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09 April 2009 @ 04:00 pm
My God, man! My God.

I hate anniversaries, so I probably shouldn't write this. But shit, it was the singular event of my generation that really woke me up to the attrocity that is Life and the world.

Here I am, 13. I don't even remember who I hear it from; most likely from some adult who's only heard of Nirvana because they've seen some teenagers wearing some t-shirts. Nobody wants to hear that kind of news from some Lame who never gave two shits about the music or the man. Knowing me, I probably don't say anything. I probably just stare blankly at the nearest TV screen showing some snippet of a news report. I probably lock myself in my bedroom, which is nothing new because I always lock myself in my bedroom. I do remember watching hours upon hours of coverage on MTV. You can't go to CNN or through local news for this kind of thing. Not when you're 13 and one of your top 5 musical idols falls victim to the trappings people like Britney Spears, Lindsay Lohan, and Paris Hilton have multiple-orgasms over. There's only one trusted news outlet for the 13 year old. Really, there's only one man, and his name is Kurt Loder.

I remember full days of coverage. It falls right on a fucking Friday. So, there is no escaping it. All weekend. That Saturday especially. I remember huge blocks of hours dedicated to biographies and interviews with acquaintances and friends and well-wishers and celebrities with no affiliation whatsoever. I remember Henry Rollins talking about how kids are coming up to him talking about suicide, asking him what they should do and his response being, "I'm not an expert; I don't know what to tell you. Don't." At a time like this, that's pretty much all you're willing to hear. You don't want to be condescended to. Patronized. You don't want to hear about how heartbreaking it all is. You don't want a 20 minute lecture about why suicide isn't the way to go. You don't want to hear about religion. Loder and Rollins - telling it like it is - are all you need.

I remember thinking that I should be recording all this coverage, not having a blank VHS tape, and not wanting to go to the trouble of requesting from one of my parents to buy one. So I continue watching, so intently, indivisibly, as if putting that much effort into paying attention would be an equal substitute for video recording. And then I remember sitting cross-legged on my floor, in front of my massive collection of cassette tapes, weeping quietly and controllably, wondering why. Asking aloud. Questioning why him. Questioning him. I am 13 and not very good at much of anything, not very interested in anything but music. If this is three years later, I would be writing about this endlessly in my journal.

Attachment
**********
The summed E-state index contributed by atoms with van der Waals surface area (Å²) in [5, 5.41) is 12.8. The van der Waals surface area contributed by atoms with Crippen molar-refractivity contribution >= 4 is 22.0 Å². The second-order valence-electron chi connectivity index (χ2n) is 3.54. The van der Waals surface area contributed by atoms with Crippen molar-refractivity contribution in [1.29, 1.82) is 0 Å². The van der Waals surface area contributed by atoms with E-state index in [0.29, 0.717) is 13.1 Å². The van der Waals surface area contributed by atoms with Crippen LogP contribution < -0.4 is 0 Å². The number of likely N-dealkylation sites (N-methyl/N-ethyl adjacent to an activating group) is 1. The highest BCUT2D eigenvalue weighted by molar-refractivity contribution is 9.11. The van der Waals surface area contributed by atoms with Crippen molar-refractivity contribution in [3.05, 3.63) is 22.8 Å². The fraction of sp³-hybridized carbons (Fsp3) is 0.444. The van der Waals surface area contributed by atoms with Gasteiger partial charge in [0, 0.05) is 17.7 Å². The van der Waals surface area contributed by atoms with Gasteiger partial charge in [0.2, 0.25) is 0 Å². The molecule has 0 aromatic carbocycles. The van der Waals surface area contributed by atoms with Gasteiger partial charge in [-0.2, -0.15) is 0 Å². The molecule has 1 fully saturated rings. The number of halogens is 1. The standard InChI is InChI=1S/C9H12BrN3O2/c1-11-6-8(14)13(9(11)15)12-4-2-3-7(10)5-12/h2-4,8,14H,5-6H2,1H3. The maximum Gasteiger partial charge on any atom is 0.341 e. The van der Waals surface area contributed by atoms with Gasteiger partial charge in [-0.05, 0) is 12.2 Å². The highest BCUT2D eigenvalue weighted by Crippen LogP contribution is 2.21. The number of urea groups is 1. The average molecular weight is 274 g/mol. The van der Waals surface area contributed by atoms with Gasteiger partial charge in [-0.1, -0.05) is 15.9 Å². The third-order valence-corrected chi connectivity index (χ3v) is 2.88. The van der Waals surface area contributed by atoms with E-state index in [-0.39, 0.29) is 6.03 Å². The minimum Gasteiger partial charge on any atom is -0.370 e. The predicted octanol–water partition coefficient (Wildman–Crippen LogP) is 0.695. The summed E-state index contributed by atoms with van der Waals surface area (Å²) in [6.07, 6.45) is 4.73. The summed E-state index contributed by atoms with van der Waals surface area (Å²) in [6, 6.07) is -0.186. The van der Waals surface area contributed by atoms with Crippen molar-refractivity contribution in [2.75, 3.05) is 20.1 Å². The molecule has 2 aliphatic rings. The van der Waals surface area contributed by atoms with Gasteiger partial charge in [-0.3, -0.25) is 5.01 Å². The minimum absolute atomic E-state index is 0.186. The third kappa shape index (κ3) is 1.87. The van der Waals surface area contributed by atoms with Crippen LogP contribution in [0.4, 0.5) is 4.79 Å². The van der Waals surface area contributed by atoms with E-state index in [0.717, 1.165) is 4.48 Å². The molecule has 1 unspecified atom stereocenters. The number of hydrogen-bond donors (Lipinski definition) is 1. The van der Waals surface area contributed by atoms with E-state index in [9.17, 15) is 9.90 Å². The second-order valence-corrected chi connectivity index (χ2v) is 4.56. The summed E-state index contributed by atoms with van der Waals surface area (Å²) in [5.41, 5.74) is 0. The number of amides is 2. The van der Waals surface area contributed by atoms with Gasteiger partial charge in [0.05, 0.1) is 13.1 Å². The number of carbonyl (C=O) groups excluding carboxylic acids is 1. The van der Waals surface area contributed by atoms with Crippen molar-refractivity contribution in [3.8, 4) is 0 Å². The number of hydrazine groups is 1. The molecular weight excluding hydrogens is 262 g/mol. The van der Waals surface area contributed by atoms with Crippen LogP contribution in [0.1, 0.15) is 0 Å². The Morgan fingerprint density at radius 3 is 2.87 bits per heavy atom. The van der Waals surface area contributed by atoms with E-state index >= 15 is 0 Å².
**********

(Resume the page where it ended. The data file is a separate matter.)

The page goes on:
That whole weekend is a definite low-point in my life. I remember dreading going to school on Monday. I don't want to talk to anybody about this. I don't want it brought up by friends or teachers or anybody else. 13, in that month, puts me in 7th Grade. Middle school. The cool kids, especially the cool girls (not to be confused with the asinine cheerleader types, but the actually smart, artistic girls) are utterly despondant, often leaving class to cry in the bathroom. Even though I'm 13, I still get it. I may not have the perspective of a college student, whose mind is opening to the prospect that not only is everything their parents told them wrong, but that there are clear, distinct reasons WHY they're wrong (as opposed to high schoolers who know their parents are wrong, but CAN'T express why). But, I get it just the same. I know what he means to music, to society. I know what he stands for and how it's so antithetical to all the bogus crap that's out there. Not just musically (though, that certainly can't be ignored), but in the way a person lives his life as someone hugely famous. Not up his own ass with self-importance; a kind, loving aura, no less filled with hurt and rage and not the kind slickly packaged in so many copycats who follow.

I've only really known of him for three years or so. Whenever Nirvana started blowing up on MTV, that's pretty much when I caught on, because I am 13 and that's where I discover new music.

And now it's been 15 years since he died.

People are alive who are 15 years old and have no idea what it's like to live in a world inhabited by Kurt Cobain. That doesn't make me feel old so much as sorry for them. I may have not known the man or ever seen him in person, but that doesn't mean it didn't hurt to see him go. To date, the only famous person whose death ever drew a tear from me. Because when you've been burned so, it's difficult to get as attached. Of course, it's hard to blame the guy. If it wasn't him, it would've been someone else. I was 13 and naive; I'd rather it be him and not Brad Nowell or something.